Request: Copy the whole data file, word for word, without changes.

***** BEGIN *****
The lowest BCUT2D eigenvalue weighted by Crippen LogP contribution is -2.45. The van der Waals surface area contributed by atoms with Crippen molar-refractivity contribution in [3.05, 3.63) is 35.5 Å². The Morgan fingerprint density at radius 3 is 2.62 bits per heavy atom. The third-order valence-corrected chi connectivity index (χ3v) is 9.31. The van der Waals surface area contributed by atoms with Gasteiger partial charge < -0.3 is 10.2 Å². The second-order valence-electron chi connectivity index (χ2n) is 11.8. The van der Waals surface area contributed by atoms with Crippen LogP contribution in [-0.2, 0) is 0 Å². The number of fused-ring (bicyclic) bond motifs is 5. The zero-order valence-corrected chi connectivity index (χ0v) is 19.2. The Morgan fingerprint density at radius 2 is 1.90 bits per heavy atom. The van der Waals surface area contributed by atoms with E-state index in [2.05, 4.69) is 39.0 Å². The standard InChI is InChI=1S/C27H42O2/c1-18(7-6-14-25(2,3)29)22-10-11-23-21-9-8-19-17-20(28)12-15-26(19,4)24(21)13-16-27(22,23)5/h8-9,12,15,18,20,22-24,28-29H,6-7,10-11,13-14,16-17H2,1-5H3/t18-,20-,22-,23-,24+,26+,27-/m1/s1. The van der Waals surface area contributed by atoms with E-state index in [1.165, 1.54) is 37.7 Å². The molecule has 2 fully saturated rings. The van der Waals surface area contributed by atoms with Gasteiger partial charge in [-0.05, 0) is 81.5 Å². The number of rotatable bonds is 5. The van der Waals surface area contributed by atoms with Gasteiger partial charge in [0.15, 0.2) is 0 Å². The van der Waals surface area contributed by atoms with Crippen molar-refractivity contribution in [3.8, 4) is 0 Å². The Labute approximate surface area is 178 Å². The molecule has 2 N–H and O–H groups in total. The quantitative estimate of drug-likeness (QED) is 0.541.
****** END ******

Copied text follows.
The lowest BCUT2D eigenvalue weighted by Crippen LogP contribution is -2.45. The van der Waals surface area contributed by atoms with Crippen molar-refractivity contribution in [3.05, 3.63) is 35.5 Å². The Morgan fingerprint density at radius 3 is 2.62 bits per heavy atom. The third-order valence-corrected chi connectivity index (χ3v) is 9.31. The van der Waals surface area contributed by atoms with Gasteiger partial charge < -0.3 is 10.2 Å². The second-order valence-electron chi connectivity index (χ2n) is 11.8. The van der Waals surface area contributed by atoms with Crippen LogP contribution in [-0.2, 0) is 0 Å². The number of fused-ring (bicyclic) bond motifs is 5. The zero-order valence-corrected chi connectivity index (χ0v) is 19.2. The Morgan fingerprint density at radius 2 is 1.90 bits per heavy atom. The van der Waals surface area contributed by atoms with E-state index in [2.05, 4.69) is 39.0 Å². The standard InChI is InChI=1S/C27H42O2/c1-18(7-6-14-25(2,3)29)22-10-11-23-21-9-8-19-17-20(28)12-15-26(19,4)24(21)13-16-27(22,23)5/h8-9,12,15,18,20,22-24,28-29H,6-7,10-11,13-14,16-17H2,1-5H3/t18-,20-,22-,23-,24+,26+,27-/m1/s1. The van der Waals surface area contributed by atoms with E-state index in [1.165, 1.54) is 37.7 Å². The molecule has 2 fully saturated rings. The van der Waals surface area contributed by atoms with Gasteiger partial charge in [-0.05, 0) is 81.5 Å². The number of rotatable bonds is 5. The van der Waals surface area contributed by atoms with Gasteiger partial charge in [0.15, 0.2) is 0 Å². The van der Waals surface area contributed by atoms with Crippen molar-refractivity contribution in [3.8, 4) is 0 Å². The Labute approximate surface area is 178 Å². The molecule has 2 N–H and O–H groups in total. The quantitative estimate of drug-likeness (QED) is 0.541.